• Towel – It’s important to have a large bath towel on hand that you can wrap your rabbit in if you need to restrain them.

If you don’t already have a rabbit carrier, buy one ASAP so you can easily take your rabbit to the vet in an emergency.

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DIY Rabbit First Aid Kit - Everything you need for a bunny emergency

When Should my Bunny Go to the Vet?

When Should my Bunny Go to the Vet?Just like cats and dogs, rabbits should have annual visits to the vet for check-ups. Since they are a prey animal, they easily hide any sickness or injury and an annual visit is a good way to catch health problems you may not notice. Having a relationship with a vet is also good because if you have an emergency situation you already know who to call or go see to take care of your bunny.

If you cannot afford to take your rabbit to the vet regularly, you should not have a pet rabbit. This is an essential part of rabbit care and ownership.

If you have a young rabbit who has not been spayed or neutered, you will want to have them fixed as soon as they are the appropriate age. This will greatly help with things like litter training and behavioral problems. It’s also essential for female rabbits who can develop cancer if they are not spayed. Include the cost of spaying or neutering your bunny in your considerations to add a rabbit to your home. In many places, this will cost around $150-$200.

How do I find a rabbit savvy vet?

Because rabbits are an exotic pet very different from cats and dogs, you can’t just take them to a regular vet. Instead, you’ll need to look for an exotic veterinarian with special training in rabbits. If there are any rabbit shelters or rescues in your area, you can contact them for a recommendation of a rabbit savvy vet. If not, the House Rabbit Society has a listing of vets for the United States and some other countries like Australia, New Zealand, Canada, and the UK.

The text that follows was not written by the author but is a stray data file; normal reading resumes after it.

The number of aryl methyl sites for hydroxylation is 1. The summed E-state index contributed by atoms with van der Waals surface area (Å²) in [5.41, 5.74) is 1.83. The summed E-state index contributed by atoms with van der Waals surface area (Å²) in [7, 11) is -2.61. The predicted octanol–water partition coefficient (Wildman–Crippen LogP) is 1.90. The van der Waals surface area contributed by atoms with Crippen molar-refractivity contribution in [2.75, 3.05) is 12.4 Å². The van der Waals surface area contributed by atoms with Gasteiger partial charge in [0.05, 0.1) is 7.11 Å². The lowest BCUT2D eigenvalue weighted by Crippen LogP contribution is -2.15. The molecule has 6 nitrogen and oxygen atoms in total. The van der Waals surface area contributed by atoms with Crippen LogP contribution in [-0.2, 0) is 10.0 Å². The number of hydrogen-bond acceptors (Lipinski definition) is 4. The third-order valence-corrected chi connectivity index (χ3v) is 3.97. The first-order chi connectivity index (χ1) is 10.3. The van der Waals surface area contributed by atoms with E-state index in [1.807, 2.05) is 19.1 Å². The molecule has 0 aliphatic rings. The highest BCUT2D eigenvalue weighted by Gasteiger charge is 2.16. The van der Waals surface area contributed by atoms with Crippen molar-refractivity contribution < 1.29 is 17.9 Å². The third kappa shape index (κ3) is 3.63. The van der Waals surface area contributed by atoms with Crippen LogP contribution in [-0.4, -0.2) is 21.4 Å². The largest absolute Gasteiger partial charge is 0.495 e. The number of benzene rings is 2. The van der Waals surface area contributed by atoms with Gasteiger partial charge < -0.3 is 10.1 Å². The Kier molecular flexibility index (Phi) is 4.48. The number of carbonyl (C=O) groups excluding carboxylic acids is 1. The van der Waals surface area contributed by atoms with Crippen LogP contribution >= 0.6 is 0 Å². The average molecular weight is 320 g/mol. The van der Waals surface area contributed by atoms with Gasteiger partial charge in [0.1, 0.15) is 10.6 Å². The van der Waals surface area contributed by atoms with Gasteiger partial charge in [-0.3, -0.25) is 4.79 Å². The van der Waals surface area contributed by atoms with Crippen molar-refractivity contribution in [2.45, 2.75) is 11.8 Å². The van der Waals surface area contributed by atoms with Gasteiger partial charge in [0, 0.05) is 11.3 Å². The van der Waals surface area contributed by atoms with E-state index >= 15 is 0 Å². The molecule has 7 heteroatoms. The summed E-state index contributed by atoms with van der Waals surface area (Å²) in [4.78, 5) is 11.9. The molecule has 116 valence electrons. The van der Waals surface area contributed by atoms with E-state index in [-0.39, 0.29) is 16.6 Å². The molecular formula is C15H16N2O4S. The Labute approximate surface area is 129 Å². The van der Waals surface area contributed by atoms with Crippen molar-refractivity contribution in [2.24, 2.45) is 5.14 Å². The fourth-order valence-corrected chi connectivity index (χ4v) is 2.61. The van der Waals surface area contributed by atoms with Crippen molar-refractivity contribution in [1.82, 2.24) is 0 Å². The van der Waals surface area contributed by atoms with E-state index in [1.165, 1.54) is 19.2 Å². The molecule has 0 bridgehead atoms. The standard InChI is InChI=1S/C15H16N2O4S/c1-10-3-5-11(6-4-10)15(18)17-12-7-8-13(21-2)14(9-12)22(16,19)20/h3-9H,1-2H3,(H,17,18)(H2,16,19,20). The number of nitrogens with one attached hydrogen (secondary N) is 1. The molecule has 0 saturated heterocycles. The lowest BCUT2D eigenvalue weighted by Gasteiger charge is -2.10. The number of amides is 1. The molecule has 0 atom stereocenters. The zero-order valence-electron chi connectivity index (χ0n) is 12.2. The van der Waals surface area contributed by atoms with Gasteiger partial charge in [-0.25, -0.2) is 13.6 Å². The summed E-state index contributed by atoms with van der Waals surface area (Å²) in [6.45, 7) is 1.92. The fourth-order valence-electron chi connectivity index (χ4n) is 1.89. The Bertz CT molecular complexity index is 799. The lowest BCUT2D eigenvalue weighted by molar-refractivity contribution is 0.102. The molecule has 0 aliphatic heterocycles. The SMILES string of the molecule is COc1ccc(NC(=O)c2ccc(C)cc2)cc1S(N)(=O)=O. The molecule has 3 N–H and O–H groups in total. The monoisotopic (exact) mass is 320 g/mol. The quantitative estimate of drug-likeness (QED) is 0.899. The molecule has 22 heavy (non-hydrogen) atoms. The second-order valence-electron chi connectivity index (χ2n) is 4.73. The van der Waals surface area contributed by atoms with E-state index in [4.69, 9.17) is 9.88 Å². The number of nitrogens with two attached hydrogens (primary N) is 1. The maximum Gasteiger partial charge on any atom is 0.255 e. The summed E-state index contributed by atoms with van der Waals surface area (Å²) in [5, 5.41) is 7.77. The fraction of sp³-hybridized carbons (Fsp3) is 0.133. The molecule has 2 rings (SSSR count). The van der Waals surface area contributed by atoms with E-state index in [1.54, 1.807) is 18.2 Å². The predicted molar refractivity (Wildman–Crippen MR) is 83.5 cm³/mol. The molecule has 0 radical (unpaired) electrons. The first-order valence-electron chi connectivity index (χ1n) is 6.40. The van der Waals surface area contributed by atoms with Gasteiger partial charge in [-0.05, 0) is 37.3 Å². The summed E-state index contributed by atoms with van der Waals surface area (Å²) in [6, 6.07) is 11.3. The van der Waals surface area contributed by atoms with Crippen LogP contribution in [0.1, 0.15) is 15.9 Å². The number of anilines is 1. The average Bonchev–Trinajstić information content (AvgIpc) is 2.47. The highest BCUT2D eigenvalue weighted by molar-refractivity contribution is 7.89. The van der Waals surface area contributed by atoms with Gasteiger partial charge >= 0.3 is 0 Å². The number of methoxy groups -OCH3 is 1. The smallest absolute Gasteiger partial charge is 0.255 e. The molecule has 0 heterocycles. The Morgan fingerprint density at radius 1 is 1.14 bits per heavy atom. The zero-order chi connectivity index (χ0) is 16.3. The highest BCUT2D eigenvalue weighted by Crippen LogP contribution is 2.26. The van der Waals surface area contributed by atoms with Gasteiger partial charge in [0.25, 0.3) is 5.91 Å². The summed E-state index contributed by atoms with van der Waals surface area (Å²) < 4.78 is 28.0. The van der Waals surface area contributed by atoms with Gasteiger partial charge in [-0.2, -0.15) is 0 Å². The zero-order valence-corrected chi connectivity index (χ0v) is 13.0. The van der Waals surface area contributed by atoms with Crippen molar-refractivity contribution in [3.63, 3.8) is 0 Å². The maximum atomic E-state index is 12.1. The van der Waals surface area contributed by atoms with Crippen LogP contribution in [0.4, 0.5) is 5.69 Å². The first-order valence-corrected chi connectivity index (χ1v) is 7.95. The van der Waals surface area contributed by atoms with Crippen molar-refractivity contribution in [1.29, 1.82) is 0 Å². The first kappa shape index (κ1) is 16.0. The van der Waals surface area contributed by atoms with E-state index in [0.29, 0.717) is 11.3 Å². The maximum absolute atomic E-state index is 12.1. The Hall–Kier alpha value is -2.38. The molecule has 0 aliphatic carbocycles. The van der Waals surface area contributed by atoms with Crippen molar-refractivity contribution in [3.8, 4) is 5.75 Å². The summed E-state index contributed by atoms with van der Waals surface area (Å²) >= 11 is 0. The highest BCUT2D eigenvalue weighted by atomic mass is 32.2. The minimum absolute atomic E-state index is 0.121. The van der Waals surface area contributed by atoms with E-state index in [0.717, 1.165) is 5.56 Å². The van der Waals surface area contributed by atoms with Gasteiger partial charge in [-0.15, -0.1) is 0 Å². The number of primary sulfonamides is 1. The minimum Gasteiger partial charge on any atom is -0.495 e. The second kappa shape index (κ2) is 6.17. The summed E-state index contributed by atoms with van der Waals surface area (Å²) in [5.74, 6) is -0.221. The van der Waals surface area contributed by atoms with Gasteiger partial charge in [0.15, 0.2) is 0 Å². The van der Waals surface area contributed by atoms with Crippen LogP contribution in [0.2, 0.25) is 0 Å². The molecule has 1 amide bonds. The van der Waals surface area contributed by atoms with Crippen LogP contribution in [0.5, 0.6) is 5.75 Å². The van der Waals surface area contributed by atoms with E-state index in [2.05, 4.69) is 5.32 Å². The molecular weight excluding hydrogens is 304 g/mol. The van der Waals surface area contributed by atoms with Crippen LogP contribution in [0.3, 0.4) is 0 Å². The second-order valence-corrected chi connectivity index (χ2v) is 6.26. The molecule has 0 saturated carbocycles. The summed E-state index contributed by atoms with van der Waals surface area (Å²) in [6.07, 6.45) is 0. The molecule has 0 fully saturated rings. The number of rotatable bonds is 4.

What emergency situations require a vet visit?

Outside of your annual wellness exams, you should take your pet rabbit to the vet ASAP if they have any of the following symptoms:

  • If your rabbit goes 24 hours without eating or pooping–this can be fatal and needs immediate treatment!
  • If your rabbit is wounded
  • Your rabbit’s behavior changes in a way that makes you suspect illness or an injury (eg. sudden change in mobility, change in appetite, lethargy)
  • Teeth protruding out of your rabbit’s mouth (malocclusion of the teeth)
  • Diarrhea and runny poops
  • Red urine
  • Runny nose or sneezing
  • Panting with mouth open
  • Drooling
  • Head tilted to the side or upside down

Now that you’re ready for rabbit sickness or injury, make sure to check out these important articles for new rabbit owners:
Learn how to rabbit proof your home.
Find out what makes a healthy rabbit diet.
Learn about safe rabbit litters and how to litter train your rabbit.